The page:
The Adobo Road Cookbook: A New Filipino Cookbook + A Recipe for Red Wine and Short Ribs Adobo
You can still have the truck's top sellers, including sticky glazed carabao wings, lumpia, a spicy sizzling pork dish called sisig, and pork belly and pineapple adobo. The catch is, you have to make them yourself.
You can do this, because former truckster Marvin Gapultos has just produced his first cookbook, and it includes the recipes. Out this May, it's The Adobo Road Cookbook (Tuttle Publishing, $19.95). The subtitle is "A Filipino Food Journey -- From Food Blog, to Food Truck, and Beyond," which summarizes his career.
Gapultos started the popular Burnt Lumpia blog to document his early forays into Filipino cookery. ("At the time, I was such a novice Filipino cook that I always burned at least one spring roll when making a batch," is how he explains the title.) The blog led to the truck, which debuted in June, 2010. Now Gapultos has moved "beyond," with one book out and more planned.
Sadly, the truck is gone for good. "I got the cookbook deal, and I didn't think I could do both at the same time," he says. Another reason: "My commute was horrible."
Gapultos lives with his wife and young son in Mira Loma in Riverside County. The truck kept him on the road full time, cooking from downtown Los Angeles to Santa Monica, stocking up on Filipino ingredients at favorite shops in Panorama City, and bracketing each day with the ride to and from Mira Loma. This lasted less than a year. The truck was off the streets by April, 2011.
Now Gapultos is a work-at-home dad. From a Filipino-American kid who wouldn't eat his mom's pinakbet and sinigang, he has become an expert with ideas that sometimes veer from tradition. He turns chicken adobo into a pot pie, uses Filipino garlic sausage to make Scotch eggs, and creates a creamy risotto from a Filipino classic of squash and long beans cooked in coconut milk and served over rice.
The thrust of the book, though, is traditional, with a strong input from Ilocos Norte in the Philippines, where his family originated. Gapultos' culinary mentors were his mother, his grandmother and his grandmother's sisters, and some of their recipes are in the book. But mostly it's "how I cook," he says.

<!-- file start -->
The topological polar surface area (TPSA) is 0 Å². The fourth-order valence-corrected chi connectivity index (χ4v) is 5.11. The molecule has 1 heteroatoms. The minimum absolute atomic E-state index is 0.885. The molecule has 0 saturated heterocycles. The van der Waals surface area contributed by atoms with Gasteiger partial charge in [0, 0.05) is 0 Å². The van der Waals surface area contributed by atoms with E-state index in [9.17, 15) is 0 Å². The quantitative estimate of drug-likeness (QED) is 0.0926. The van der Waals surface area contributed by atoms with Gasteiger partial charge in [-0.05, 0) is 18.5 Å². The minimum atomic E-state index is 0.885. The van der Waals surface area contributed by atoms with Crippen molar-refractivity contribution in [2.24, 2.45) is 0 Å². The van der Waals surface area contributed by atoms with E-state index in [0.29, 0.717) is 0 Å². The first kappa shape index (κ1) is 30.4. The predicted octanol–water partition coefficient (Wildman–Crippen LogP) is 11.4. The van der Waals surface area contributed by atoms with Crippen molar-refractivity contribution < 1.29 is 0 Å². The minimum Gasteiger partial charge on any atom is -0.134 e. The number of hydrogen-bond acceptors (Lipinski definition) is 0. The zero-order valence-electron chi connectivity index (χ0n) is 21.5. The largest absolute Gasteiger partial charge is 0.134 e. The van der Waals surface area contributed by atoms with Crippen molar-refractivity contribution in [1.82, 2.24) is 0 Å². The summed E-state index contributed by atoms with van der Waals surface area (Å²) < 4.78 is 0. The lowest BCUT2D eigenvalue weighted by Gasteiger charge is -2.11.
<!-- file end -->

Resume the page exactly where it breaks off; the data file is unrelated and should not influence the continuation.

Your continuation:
Rather than exotic and difficult, the recipes are surprisingly easy. To help those tackling Filipino food for the first time, Gapultos provides a guide to ingredients and utensils that includes photos and brand names.
The cover shows the carabao wings, a tongue-in-cheek variation on buffalo wings (carabao is the Filipino water buffalo). Like the other photos in the book, it's professional and attractive. And, surprise, Gapultos took the photos himself, although he had to master a complex camera and learn food styling from scratch. He's done so well, you practically want to eat the page with the photo of his oven-baked sweet potato fries.
His book should help to popularize a cuisine that has never penetrated the mainstream. Why Filipino restaurants haven't taken off in Los Angeles is hard to figure. "I don't think there's an easy answer," Gapultos says, observing that New York and San Francisco have first rate Filipino places. One reason is that Filipinos aren't attuned to eating out. "Our food is so based on family. We're used to eating at home," he says.
Another is loyalty to family customs. "We're so proud, we tend to stick with what we know," he says, meaning someone else's adobo will fall flat because it's not like mom's.
Here's an adobo that's definitely not like mom's, because Gapultos puts in red wine vinegar and red wine, which are not typically used in this dish. It's one of nine recipes in the adobo chapter.
1 tablespoon oil
3 pounds bone-in beef short ribs (about 6-8 meaty short ribs)
1 large onion, diced
8 to 10 cloves garlic, smashed with the side of a knife and peeled
1 cup dry red wine
½ cup red wine vinegar
½ cup soy sauce
2 bay leaves
1 teaspoon coarsely ground black pepper
Water, to cover
1. Heat the oil in a large, deep, nonreactive pot over moderately high heat. Season the short ribs on all sides with the salt, and then add the short ribs to the pot in batches. Cook the short ribs until brown and crusty on all sides, 3 to 5 minutes per side. Transfer the short ribs to a large platter and set aside.
2. Pour off all but 1 tablespoon of fat from the pot, and then return the pot to medium heat. Add the onion and garlic and sauté until the onion just begins to soften, about 5 minutes. Reduce the heat to low and pour in the red wine, stirring to scrape up any browned bits from the bottom of the pot. Simmer the red wine for 2 to 3 minutes.
3. Add the red wine vinegar, soy sauce, bay leaves and the coarsely ground black pepper to the pot. Return the short ribs, along with any accumulated juices from the platter, to the pot. Add enough water to the pot to just barely cover the short ribs, and then bring to a boil over high heat. Decrease the heat to low, and then cover and simmer for at least 2 hours, turning the ribs occasionally to ensure even cooking. While the ribs are simmering, be sure to skim off and discard any fat that rises to the surface of the cooking liquid. The ribs are done when they are fork-tender and falling off the bone.
4. Skim any remaining fat that may have risen to the surface of the cooking liquid, and then transfer the short ribs to a large platter and set aside. Increase the heat to high and bring the liquid in the pot to a boil. Continue boiling until the liquid is reduced to about 2 cups -- this can take anywhere from 10 to 30 minutes depending on how much water was previously added. Discard the bay leaves and taste the sauce; adjust the seasoning with more salt and pepper if needed.
5. Serve the short ribs with steamed white rice, and drizzle some of the sauce over the ribs and rice.
Read more from Barbara Hansen at TableConversation.com, EatMx.com, @foodandwinegal and Facebook. Want more Squid Ink? Follow us on Twitter or like us on Facebook.